Russell and Duenes

when do we become more machine than man?

with 3 comments

I’m currently reading This Mortal Flesh: Incarnation and Bioethics, by Brent Waters. He raises many important questions, but his analysis of “posthumanism” raises the important question of how we would draw ethical lines in our technological advancements in regenerative medicine. Specifically, he addresses the issue of whether or not we should allow ourselves to become “technosapiens,” which is to say, human beings that are beginning to merge with and even be taken over by machines. Many would say that we ought to avoid this altogether, but I’m not sure it’s that simple. Nobody currently seems to have a problem with humans using artificial hearts, joints, limbs and various other mechanical devices intended to restore a greater measure of health. If we are willing to use such machinery now, what would be wrong with going further and employing nanotechnology – nanotechnology being the use of microscopic regenerative machines that rove throughout the body acting as little fix-it men – and how would we decide when we’ve become “too much machine and not enough human?”

If regenerative medicine can allow us to live longer, how much longer is ethical? Forever? As Waters asks it: “At what point does medicine cross the line, becoming a hubristic attempt to transform necessity into goodness, and thereby forsaking the art of helping patients come to terms with their finitude and mortality?…So long as the willful destruction of embryos is avoided, cannot humans enjoy longer and healthier lives with their dignity intact?” How long? How healthy? How much human body? How much machine? If we say that there’s nothing wrong with wanting to live healthier, longer lives, then where do we draw the lines? When does this desire compromise our dignity and proper humility as humans under God? I’d love to have some takes on this.

-D

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Written by Michael Duenes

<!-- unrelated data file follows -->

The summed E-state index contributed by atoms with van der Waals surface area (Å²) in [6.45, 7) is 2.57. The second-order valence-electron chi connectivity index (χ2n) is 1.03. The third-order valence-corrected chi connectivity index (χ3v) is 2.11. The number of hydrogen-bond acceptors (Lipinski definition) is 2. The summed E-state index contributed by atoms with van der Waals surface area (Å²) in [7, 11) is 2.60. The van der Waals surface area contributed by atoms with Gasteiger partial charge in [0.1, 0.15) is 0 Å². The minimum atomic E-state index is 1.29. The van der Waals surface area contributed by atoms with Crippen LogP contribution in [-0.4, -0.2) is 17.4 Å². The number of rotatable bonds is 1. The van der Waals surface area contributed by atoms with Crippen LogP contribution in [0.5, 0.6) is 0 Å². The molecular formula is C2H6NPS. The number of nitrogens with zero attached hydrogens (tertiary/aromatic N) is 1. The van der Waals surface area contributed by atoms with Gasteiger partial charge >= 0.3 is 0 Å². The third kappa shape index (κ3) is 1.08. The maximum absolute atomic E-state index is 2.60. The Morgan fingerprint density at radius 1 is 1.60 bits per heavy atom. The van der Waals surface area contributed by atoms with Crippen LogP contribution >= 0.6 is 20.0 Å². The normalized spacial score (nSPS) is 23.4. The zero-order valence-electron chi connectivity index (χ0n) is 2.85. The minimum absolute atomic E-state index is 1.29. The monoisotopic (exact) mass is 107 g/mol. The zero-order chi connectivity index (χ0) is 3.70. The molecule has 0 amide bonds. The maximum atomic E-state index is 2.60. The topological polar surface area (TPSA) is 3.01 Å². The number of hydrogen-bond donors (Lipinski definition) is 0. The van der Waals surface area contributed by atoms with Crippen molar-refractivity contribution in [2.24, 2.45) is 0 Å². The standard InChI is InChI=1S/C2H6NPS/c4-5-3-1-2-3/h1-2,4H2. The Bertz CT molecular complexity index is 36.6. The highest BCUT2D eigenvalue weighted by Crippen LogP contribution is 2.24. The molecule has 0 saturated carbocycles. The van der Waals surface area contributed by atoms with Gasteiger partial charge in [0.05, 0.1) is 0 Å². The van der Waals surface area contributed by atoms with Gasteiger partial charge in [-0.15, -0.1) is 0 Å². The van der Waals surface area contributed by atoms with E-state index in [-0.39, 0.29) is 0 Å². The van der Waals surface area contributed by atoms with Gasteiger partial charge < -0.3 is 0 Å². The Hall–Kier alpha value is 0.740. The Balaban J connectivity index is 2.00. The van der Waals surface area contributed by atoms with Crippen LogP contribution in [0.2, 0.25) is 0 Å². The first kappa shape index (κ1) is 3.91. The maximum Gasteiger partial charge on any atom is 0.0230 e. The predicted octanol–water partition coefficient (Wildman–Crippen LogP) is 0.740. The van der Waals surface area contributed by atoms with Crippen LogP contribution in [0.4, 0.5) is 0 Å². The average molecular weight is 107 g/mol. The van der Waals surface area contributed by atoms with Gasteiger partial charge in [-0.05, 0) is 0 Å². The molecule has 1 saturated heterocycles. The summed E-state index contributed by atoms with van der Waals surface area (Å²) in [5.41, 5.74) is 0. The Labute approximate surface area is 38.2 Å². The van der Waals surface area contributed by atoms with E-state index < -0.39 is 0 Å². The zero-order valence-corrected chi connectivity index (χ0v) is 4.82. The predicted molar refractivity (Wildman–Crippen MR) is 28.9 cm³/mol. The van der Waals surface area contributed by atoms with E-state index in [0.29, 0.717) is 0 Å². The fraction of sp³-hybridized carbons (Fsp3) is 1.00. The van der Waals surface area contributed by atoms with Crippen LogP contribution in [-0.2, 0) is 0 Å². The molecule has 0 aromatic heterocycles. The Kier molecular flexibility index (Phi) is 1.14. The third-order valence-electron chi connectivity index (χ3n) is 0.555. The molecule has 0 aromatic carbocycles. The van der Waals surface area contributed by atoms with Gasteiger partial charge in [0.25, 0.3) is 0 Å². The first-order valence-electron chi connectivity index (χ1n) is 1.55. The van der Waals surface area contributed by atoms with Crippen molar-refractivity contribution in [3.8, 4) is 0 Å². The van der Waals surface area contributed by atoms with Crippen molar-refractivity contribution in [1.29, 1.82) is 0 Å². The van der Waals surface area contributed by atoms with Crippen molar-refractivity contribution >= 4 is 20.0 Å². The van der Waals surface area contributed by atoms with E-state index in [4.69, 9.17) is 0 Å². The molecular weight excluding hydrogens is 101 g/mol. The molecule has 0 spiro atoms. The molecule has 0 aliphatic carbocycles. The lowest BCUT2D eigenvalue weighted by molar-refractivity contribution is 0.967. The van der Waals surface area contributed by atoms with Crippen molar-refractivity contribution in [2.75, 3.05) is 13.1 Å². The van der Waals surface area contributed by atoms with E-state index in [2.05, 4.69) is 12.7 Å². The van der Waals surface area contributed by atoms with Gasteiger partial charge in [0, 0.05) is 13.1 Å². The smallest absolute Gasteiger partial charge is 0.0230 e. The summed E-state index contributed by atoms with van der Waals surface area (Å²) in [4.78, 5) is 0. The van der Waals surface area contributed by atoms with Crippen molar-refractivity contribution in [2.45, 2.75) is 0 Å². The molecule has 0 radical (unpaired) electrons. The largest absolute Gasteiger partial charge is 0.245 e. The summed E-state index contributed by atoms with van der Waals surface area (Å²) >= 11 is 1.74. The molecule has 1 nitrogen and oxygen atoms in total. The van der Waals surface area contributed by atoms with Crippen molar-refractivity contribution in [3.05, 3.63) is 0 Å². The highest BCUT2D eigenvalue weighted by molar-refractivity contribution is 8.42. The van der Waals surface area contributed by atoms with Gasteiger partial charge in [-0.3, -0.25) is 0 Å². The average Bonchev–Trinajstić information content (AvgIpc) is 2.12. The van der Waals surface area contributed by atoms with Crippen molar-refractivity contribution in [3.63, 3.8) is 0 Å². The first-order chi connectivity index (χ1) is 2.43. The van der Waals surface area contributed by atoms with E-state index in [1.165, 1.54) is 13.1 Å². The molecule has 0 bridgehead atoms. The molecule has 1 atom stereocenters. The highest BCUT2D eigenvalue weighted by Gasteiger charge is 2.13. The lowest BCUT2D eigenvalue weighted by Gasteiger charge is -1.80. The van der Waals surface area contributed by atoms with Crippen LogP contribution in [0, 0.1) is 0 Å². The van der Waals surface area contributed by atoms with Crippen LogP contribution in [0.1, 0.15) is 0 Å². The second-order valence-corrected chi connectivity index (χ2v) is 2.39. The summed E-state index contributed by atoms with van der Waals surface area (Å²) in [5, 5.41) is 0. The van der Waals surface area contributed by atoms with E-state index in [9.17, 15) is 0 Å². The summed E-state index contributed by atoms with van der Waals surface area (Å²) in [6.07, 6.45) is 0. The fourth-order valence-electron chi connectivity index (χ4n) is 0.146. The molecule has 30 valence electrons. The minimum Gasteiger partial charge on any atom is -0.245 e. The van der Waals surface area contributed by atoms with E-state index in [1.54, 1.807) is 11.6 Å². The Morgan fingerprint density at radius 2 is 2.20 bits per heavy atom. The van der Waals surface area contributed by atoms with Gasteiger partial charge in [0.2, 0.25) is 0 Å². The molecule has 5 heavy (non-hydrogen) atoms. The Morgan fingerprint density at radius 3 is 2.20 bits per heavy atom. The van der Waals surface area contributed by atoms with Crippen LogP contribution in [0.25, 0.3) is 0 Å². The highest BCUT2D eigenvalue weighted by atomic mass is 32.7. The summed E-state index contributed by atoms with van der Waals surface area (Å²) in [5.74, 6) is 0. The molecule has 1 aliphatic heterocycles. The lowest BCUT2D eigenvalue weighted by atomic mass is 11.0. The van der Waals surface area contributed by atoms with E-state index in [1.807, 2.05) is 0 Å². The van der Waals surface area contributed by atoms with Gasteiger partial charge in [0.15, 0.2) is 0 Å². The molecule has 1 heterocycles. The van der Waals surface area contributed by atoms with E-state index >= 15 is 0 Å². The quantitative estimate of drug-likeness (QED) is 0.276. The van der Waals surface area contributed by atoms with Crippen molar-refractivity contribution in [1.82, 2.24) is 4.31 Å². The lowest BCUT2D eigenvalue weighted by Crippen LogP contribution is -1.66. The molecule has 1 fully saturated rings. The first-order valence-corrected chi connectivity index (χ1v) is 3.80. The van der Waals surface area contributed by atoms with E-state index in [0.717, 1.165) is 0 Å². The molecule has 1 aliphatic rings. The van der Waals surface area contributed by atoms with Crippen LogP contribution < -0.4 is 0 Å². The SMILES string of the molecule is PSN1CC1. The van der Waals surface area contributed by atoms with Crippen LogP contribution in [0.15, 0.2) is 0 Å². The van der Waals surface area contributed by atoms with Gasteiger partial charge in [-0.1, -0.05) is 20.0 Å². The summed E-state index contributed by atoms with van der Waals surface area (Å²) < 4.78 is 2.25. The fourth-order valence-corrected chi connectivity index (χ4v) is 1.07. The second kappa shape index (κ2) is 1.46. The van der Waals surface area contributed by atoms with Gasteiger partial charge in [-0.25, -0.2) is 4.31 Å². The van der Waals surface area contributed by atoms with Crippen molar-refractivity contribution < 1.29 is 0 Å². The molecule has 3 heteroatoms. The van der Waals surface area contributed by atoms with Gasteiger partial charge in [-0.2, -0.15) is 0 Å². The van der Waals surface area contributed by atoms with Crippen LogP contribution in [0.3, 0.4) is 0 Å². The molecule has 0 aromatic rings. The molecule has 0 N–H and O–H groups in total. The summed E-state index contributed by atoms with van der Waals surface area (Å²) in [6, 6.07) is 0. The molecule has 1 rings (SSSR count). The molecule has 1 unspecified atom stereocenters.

January 29, 2010 at 6:26 am

Posted in Bioethics, Duenes

3 Responses

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  1. A little belated, the age of the technosapien is almost over. Twenty years from now people will look back on when we implanted machines and artificial organs in our bodies and laugh. It is already possible to grow organs in a lab. The new human will have new parts cloned from their own cells. We’re there already, we’re becoming genetosapiens…or something wonky like that.
    TOG

    theothergardener

    February 4, 2010 at 3:22 am

    • Point well taken. We’re not quite there, however. The organs that are being grown from our own cells are not of the kind that can be reliably transplanted yet. But I don’t disagree with your assertion about where it’s all headed. I went to a very helpful conference on umbilical cord blood research, and it is amazing what clinicians are already doing with cord blood. I do wonder, however, if being able to grow our own organs would accomplish what the technosapiens want, viz. a kind of immortality. Either way, I don’t think the goal is achievable nor desirable.

      -D

      russellandduenes

      February 4, 2010 at 5:29 am

      • I’m afraid rather that it’s just one more way of the corporation to try becoming immortal through us.
        TOG

        theothergardener

        February 5, 2010 at 5:16 am


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